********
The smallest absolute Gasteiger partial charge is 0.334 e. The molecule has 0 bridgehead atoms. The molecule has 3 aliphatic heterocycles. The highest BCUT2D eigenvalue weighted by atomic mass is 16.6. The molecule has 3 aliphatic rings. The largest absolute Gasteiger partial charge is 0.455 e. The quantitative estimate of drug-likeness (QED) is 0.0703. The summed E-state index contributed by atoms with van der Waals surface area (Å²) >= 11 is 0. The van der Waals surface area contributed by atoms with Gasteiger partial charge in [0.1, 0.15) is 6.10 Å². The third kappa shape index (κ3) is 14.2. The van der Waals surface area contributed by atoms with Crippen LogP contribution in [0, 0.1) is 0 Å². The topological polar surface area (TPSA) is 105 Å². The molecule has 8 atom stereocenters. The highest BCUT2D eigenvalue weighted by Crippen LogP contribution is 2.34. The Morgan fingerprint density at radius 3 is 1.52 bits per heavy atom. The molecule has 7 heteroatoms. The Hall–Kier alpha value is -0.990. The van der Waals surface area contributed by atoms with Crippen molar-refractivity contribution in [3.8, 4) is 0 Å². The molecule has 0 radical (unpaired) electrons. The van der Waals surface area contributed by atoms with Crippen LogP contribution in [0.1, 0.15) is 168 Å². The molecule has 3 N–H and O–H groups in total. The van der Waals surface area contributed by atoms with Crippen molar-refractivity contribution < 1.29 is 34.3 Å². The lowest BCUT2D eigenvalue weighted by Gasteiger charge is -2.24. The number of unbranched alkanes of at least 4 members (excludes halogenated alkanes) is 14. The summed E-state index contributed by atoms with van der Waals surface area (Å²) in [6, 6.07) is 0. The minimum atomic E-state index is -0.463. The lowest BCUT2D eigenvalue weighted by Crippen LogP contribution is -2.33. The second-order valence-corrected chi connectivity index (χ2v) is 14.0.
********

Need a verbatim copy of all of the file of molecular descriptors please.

The smallest absolute Gasteiger partial charge is 0.334 e. The molecule has 0 bridgehead atoms. The molecule has 3 aliphatic heterocycles. The highest BCUT2D eigenvalue weighted by atomic mass is 16.6. The molecule has 3 aliphatic rings. The largest absolute Gasteiger partial charge is 0.455 e. The quantitative estimate of drug-likeness (QED) is 0.0703. The summed E-state index contributed by atoms with van der Waals surface area (Å²) >= 11 is 0. The van der Waals surface area contributed by atoms with Gasteiger partial charge in [0.1, 0.15) is 6.10 Å². The third kappa shape index (κ3) is 14.2. The van der Waals surface area contributed by atoms with Crippen LogP contribution in [0, 0.1) is 0 Å². The topological polar surface area (TPSA) is 105 Å². The molecule has 8 atom stereocenters. The highest BCUT2D eigenvalue weighted by Crippen LogP contribution is 2.34. The Morgan fingerprint density at radius 3 is 1.52 bits per heavy atom. The molecule has 7 heteroatoms. The Hall–Kier alpha value is -0.990. The van der Waals surface area contributed by atoms with Crippen molar-refractivity contribution in [3.8, 4) is 0 Å². The molecule has 0 radical (unpaired) electrons. The van der Waals surface area contributed by atoms with Crippen LogP contribution in [0.1, 0.15) is 168 Å². The molecule has 3 N–H and O–H groups in total. The van der Waals surface area contributed by atoms with Crippen molar-refractivity contribution < 1.29 is 34.3 Å². The lowest BCUT2D eigenvalue weighted by Gasteiger charge is -2.24. The number of unbranched alkanes of at least 4 members (excludes halogenated alkanes) is 14. The summed E-state index contributed by atoms with van der Waals surface area (Å²) in [6, 6.07) is 0. The minimum atomic E-state index is -0.463. The lowest BCUT2D eigenvalue weighted by Crippen LogP contribution is -2.33. The second-order valence-corrected chi connectivity index (χ2v) is 14.0.